Chloe is now working for Motodirect, creating racing suits for riders such as Alex Lowes, Lee Johnston and Sébastien Charpentier. She’s even made one for Olympic gold medal winning cyclist Ed Clancy.

This seems a step away from the designer whose final-year outfit was inspired by 1980s hip-hop and graffiti. But Chloe disagrees: “I am passionate about anything that I can make look cool or beautiful.

“In my final year of fashion, I really honed in on my main passion which would be mixing function with fashion and them being one and the same. I don't think we see it enough, especially in women's wear. But just in general, mixing safety with fashion and functionality and making clothes more than just how they look. And creating products that I'm proud of.

“I do that in my job now designing motorcycle gear. Every suit is unique to each rider, which is really cool. And then it's my job to explain how that works, how it protects the rider, the different parts of the suits, the protective cups and the armour and where the Kevlar is and just the build of the suit itself. And explain the airbag systems. Yes, we do have an airbag suit now. The airbag is integrated into the suit. I had no idea anything like that existed before I worked at the company.”

Chloe can trace her passion for fashion with function back to her dad working on the farm, when the clothing he used for one job wasn’t necessarily suitable for the next. She explains. “On the farm, there's hundreds of different jobs that you do even just in one day. I just automatically wanted to put it all in one piece so these garments could be worn for so many different jobs.”

Why choose Derby?

Chloe went to Open Days at a number of universities, including Derby, to help her make her decision. Or rather: “My mum was dragging me. She had to force me into the car. I was so scared.”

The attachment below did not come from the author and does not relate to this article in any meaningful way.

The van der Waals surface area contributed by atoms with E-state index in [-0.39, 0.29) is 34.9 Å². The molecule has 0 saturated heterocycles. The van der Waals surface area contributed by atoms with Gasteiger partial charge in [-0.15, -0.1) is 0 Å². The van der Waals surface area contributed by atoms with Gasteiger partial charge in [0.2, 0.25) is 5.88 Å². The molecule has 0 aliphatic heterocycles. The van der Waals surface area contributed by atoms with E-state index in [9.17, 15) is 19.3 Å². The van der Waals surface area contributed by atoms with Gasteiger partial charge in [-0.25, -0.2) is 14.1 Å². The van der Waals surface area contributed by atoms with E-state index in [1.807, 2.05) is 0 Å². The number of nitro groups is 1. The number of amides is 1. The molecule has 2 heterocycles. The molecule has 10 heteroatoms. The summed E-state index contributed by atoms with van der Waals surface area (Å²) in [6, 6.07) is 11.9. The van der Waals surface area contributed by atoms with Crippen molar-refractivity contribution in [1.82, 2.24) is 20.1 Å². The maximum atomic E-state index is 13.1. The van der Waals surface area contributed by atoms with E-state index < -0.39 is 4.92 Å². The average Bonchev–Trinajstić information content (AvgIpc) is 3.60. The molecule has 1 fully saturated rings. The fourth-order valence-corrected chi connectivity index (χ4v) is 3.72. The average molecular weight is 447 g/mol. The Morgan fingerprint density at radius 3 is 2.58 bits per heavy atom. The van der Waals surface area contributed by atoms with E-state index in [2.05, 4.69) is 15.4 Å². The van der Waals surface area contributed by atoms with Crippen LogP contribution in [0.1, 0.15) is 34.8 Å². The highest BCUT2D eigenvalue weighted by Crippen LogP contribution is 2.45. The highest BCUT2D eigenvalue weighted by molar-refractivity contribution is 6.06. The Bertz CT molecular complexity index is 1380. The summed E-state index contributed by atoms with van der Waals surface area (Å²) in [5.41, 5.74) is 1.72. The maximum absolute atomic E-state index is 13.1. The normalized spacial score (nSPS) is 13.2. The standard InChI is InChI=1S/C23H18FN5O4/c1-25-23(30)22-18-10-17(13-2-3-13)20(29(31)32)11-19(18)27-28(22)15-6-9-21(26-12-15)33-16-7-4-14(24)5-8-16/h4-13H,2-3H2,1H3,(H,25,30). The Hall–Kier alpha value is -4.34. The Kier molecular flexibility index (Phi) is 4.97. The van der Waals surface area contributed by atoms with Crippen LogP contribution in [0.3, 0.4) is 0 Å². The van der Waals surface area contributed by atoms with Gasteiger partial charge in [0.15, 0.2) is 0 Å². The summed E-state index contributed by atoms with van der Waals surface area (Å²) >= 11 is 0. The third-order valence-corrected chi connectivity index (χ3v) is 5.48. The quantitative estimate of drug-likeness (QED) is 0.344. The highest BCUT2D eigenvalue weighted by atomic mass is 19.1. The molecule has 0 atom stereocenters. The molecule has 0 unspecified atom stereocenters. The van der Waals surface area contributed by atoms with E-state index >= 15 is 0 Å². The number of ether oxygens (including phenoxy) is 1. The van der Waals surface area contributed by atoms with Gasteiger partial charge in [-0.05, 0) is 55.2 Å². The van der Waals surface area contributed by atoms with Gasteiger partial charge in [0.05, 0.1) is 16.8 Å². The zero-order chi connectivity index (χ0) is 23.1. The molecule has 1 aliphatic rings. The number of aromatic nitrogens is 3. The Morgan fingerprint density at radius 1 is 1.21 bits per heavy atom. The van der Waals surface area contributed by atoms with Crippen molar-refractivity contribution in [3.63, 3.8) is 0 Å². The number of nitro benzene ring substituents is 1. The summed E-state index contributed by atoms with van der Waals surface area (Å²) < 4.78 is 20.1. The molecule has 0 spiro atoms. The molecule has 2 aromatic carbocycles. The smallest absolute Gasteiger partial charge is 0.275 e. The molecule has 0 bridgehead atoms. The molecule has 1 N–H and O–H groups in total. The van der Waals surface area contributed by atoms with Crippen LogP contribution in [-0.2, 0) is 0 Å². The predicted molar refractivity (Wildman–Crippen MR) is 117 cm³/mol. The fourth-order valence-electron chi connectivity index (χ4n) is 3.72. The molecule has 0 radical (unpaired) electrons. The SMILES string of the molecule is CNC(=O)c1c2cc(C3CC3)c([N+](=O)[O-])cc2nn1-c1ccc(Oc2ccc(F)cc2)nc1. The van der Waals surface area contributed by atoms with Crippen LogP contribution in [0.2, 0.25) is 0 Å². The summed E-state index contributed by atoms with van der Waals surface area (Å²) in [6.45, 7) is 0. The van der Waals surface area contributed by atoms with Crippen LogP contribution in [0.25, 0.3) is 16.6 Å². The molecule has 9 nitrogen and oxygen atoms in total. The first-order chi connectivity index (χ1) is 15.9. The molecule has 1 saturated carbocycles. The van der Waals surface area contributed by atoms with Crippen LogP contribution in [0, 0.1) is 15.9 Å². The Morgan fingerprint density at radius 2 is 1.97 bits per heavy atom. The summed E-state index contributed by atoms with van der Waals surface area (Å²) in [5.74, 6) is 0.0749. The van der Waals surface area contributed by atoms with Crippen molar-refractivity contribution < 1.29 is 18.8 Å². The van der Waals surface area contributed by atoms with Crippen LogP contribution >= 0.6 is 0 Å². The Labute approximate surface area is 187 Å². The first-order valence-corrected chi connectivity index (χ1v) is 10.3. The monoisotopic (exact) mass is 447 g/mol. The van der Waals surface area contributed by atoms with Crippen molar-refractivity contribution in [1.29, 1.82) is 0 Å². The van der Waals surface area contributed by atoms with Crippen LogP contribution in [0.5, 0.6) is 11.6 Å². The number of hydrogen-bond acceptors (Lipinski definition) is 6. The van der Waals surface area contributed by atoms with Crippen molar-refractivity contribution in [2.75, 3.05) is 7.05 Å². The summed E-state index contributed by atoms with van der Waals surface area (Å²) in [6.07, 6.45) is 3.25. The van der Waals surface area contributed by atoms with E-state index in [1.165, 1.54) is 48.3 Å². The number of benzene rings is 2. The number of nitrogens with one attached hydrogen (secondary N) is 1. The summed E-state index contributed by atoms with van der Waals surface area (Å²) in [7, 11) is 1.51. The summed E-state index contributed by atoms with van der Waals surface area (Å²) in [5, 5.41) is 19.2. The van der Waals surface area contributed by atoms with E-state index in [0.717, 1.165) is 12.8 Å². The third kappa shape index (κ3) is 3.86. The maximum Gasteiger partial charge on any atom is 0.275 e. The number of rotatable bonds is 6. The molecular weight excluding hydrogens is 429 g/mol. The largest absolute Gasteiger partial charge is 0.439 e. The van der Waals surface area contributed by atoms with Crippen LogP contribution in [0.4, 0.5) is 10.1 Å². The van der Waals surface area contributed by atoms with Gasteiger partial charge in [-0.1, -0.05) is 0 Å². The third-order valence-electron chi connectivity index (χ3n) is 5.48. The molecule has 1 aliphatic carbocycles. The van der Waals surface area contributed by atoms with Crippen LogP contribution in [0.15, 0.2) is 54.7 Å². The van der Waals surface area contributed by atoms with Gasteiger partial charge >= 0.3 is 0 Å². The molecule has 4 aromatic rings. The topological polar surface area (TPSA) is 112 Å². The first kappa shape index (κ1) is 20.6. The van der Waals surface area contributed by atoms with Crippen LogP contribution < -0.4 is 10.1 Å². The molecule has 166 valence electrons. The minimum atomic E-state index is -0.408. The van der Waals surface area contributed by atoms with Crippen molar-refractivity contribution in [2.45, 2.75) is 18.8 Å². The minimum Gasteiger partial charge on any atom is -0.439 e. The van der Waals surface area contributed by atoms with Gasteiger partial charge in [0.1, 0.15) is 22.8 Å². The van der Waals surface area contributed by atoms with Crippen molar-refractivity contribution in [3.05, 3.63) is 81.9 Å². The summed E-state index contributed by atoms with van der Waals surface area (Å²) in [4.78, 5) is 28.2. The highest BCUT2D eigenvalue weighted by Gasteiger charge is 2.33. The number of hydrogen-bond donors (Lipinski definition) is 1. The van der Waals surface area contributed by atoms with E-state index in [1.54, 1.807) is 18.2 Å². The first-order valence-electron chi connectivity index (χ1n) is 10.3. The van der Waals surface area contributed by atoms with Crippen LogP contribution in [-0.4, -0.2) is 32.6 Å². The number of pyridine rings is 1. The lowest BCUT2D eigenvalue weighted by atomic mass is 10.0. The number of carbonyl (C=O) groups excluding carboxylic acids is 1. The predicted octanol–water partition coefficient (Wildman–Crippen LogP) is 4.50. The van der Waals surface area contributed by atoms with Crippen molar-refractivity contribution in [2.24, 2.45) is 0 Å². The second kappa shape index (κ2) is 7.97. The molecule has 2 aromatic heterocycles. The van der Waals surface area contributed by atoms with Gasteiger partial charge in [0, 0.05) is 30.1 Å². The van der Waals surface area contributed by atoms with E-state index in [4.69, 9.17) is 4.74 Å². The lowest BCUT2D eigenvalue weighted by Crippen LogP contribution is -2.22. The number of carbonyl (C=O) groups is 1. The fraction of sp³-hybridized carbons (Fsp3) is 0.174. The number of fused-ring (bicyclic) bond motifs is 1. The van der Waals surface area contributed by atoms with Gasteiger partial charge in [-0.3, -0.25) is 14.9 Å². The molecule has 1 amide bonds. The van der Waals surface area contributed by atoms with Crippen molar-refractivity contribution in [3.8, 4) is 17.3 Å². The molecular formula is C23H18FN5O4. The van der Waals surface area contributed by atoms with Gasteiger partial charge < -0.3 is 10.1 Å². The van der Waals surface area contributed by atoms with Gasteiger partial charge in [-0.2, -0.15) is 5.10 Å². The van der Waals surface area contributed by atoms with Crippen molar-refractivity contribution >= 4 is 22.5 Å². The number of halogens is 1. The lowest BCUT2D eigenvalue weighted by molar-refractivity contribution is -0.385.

Her first impressions of Derby? “I was more overwhelmed than anything else,” she says. “I was impressed by all of the students who were at the stands on the Open Day and how much they wanted to talk to you and how willing they were to answer your questions. And, yeah, I was very shy and I didn't really speak to that many people.”

She was convinced Derby was the right place for her when came for an interview. She explains: “It was when I saw the Fashion building in Chandos Pole Street. Despite the fact it's in what, to me, was a big city, there was this building just for Fashion and Textiles. It's just two storeys but it's got everything you need in there. It was just a really nice, it felt very communal in there.

“And I started speaking to the lecturers and just meeting other students. And I got excited and sort of the fear turned into excitement. I could actually see myself going to university.”

Chloe Twigg headshot

I thought, oh yeah, I actually want to go to university now. I actually want to do this. I want to work here and I want to learn in these rooms. It's kind of like a wedding dress, I think, like, when you know, you know.

Chloe Twigg
Fashion Design
Kedleston Road, Derby Campus entrance